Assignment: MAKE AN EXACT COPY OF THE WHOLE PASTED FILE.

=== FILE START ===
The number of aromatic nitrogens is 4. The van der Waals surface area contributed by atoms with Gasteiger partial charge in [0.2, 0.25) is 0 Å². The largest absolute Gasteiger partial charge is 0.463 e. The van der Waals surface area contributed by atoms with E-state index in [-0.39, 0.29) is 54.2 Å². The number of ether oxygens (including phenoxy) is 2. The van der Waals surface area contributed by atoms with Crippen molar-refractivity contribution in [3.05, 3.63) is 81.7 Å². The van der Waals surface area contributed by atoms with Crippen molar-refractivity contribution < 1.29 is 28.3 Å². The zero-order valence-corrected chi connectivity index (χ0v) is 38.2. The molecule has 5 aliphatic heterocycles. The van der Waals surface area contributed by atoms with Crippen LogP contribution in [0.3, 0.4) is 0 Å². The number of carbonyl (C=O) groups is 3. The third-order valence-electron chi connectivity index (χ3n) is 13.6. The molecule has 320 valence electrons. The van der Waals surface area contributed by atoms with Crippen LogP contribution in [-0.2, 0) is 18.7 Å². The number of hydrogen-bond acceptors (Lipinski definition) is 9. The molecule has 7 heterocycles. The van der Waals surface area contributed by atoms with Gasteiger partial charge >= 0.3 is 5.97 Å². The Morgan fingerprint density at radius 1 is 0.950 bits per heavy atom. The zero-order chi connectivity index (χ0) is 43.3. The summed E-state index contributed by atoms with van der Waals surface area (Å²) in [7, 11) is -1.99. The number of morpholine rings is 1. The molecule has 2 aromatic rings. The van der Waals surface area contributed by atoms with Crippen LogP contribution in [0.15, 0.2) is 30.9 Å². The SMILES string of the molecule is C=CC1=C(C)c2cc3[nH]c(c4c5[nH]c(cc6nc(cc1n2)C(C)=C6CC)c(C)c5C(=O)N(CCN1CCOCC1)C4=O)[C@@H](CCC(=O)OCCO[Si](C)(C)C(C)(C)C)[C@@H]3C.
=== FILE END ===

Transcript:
The number of aromatic nitrogens is 4. The van der Waals surface area contributed by atoms with Gasteiger partial charge in [0.2, 0.25) is 0 Å². The largest absolute Gasteiger partial charge is 0.463 e. The van der Waals surface area contributed by atoms with E-state index in [-0.39, 0.29) is 54.2 Å². The number of ether oxygens (including phenoxy) is 2. The van der Waals surface area contributed by atoms with Crippen molar-refractivity contribution in [3.05, 3.63) is 81.7 Å². The van der Waals surface area contributed by atoms with Crippen molar-refractivity contribution < 1.29 is 28.3 Å². The zero-order valence-corrected chi connectivity index (χ0v) is 38.2. The molecule has 5 aliphatic heterocycles. The van der Waals surface area contributed by atoms with Crippen LogP contribution in [0.3, 0.4) is 0 Å². The number of carbonyl (C=O) groups is 3. The third-order valence-electron chi connectivity index (χ3n) is 13.6. The molecule has 320 valence electrons. The van der Waals surface area contributed by atoms with Crippen LogP contribution in [-0.2, 0) is 18.7 Å². The number of hydrogen-bond acceptors (Lipinski definition) is 9. The molecule has 7 heterocycles. The van der Waals surface area contributed by atoms with Gasteiger partial charge >= 0.3 is 5.97 Å². The Morgan fingerprint density at radius 1 is 0.950 bits per heavy atom. The zero-order chi connectivity index (χ0) is 43.3. The summed E-state index contributed by atoms with van der Waals surface area (Å²) in [7, 11) is -1.99. The number of morpholine rings is 1. The molecule has 2 aromatic rings. The van der Waals surface area contributed by atoms with Crippen LogP contribution in [0.15, 0.2) is 30.9 Å². The SMILES string of the molecule is C=CC1=C(C)c2cc3[nH]c(c4c5[nH]c(cc6nc(cc1n2)C(C)=C6CC)c(C)c5C(=O)N(CCN1CCOCC1)C4=O)[C@@H](CCC(=O)OCCO[Si](C)(C)C(C)(C)C)[C@@H]3C.